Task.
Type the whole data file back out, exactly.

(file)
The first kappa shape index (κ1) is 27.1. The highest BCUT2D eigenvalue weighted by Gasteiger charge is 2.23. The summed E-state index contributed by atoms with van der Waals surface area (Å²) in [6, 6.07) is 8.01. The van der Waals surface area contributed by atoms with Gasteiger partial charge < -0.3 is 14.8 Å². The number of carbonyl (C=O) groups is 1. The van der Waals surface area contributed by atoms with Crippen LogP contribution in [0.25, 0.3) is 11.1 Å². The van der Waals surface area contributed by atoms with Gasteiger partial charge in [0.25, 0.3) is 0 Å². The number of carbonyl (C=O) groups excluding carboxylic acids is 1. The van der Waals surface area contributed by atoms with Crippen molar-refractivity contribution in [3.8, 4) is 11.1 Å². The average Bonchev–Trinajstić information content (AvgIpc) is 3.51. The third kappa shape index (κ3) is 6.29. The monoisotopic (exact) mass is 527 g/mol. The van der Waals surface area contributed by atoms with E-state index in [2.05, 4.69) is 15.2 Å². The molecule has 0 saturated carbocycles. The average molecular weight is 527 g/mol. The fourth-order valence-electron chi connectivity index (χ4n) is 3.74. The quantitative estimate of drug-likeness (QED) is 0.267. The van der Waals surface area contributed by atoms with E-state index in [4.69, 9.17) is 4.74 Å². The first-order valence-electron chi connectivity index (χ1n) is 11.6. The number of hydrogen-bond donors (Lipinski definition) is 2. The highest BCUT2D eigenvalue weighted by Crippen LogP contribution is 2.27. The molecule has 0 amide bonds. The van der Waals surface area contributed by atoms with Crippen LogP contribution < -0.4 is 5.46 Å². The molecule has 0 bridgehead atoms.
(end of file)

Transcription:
The first kappa shape index (κ1) is 27.1. The highest BCUT2D eigenvalue weighted by Gasteiger charge is 2.23. The summed E-state index contributed by atoms with van der Waals surface area (Å²) in [6, 6.07) is 8.01. The van der Waals surface area contributed by atoms with Gasteiger partial charge < -0.3 is 14.8 Å². The number of carbonyl (C=O) groups is 1. The van der Waals surface area contributed by atoms with Crippen LogP contribution in [0.25, 0.3) is 11.1 Å². The van der Waals surface area contributed by atoms with Gasteiger partial charge in [0.25, 0.3) is 0 Å². The number of carbonyl (C=O) groups excluding carboxylic acids is 1. The van der Waals surface area contributed by atoms with Crippen molar-refractivity contribution in [3.8, 4) is 11.1 Å². The average Bonchev–Trinajstić information content (AvgIpc) is 3.51. The third kappa shape index (κ3) is 6.29. The monoisotopic (exact) mass is 527 g/mol. The van der Waals surface area contributed by atoms with E-state index in [2.05, 4.69) is 15.2 Å². The molecule has 0 saturated carbocycles. The average molecular weight is 527 g/mol. The fourth-order valence-electron chi connectivity index (χ4n) is 3.74. The quantitative estimate of drug-likeness (QED) is 0.267. The van der Waals surface area contributed by atoms with E-state index in [4.69, 9.17) is 4.74 Å². The first-order valence-electron chi connectivity index (χ1n) is 11.6. The number of hydrogen-bond donors (Lipinski definition) is 2. The highest BCUT2D eigenvalue weighted by Crippen LogP contribution is 2.27. The molecule has 0 amide bonds. The van der Waals surface area contributed by atoms with Crippen LogP contribution < -0.4 is 5.46 Å². The molecule has 0 bridgehead atoms.